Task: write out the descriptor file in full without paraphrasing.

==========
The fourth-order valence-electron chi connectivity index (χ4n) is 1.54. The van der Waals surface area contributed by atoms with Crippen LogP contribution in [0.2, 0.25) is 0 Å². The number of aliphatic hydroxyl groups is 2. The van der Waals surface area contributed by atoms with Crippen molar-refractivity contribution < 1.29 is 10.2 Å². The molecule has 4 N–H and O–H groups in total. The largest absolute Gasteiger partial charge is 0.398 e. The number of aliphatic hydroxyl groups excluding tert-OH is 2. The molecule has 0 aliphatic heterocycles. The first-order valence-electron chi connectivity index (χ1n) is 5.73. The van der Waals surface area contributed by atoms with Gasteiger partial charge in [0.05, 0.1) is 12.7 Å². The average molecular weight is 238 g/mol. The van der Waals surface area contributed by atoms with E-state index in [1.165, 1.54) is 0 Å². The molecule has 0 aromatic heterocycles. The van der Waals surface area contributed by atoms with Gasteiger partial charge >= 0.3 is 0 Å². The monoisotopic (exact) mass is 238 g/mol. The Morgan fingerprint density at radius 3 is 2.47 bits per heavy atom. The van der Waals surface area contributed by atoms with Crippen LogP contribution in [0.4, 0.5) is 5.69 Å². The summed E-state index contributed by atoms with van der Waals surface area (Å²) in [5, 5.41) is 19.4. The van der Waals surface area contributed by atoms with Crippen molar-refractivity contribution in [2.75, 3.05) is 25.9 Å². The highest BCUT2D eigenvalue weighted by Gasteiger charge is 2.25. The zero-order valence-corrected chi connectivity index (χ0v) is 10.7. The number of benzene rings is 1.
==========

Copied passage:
The fourth-order valence-electron chi connectivity index (χ4n) is 1.54. The van der Waals surface area contributed by atoms with Crippen LogP contribution in [0.2, 0.25) is 0 Å². The number of aliphatic hydroxyl groups is 2. The van der Waals surface area contributed by atoms with Crippen molar-refractivity contribution < 1.29 is 10.2 Å². The molecule has 4 N–H and O–H groups in total. The largest absolute Gasteiger partial charge is 0.398 e. The number of aliphatic hydroxyl groups excluding tert-OH is 2. The molecule has 0 aliphatic heterocycles. The first-order valence-electron chi connectivity index (χ1n) is 5.73. The van der Waals surface area contributed by atoms with Gasteiger partial charge in [0.05, 0.1) is 12.7 Å². The average molecular weight is 238 g/mol. The van der Waals surface area contributed by atoms with E-state index in [1.165, 1.54) is 0 Å². The molecule has 0 aromatic heterocycles. The van der Waals surface area contributed by atoms with Gasteiger partial charge >= 0.3 is 0 Å². The monoisotopic (exact) mass is 238 g/mol. The Morgan fingerprint density at radius 3 is 2.47 bits per heavy atom. The van der Waals surface area contributed by atoms with Crippen LogP contribution in [0.4, 0.5) is 5.69 Å². The summed E-state index contributed by atoms with van der Waals surface area (Å²) in [5, 5.41) is 19.4. The van der Waals surface area contributed by atoms with Crippen molar-refractivity contribution in [2.75, 3.05) is 25.9 Å². The highest BCUT2D eigenvalue weighted by Gasteiger charge is 2.25. The zero-order valence-corrected chi connectivity index (χ0v) is 10.7. The number of benzene rings is 1.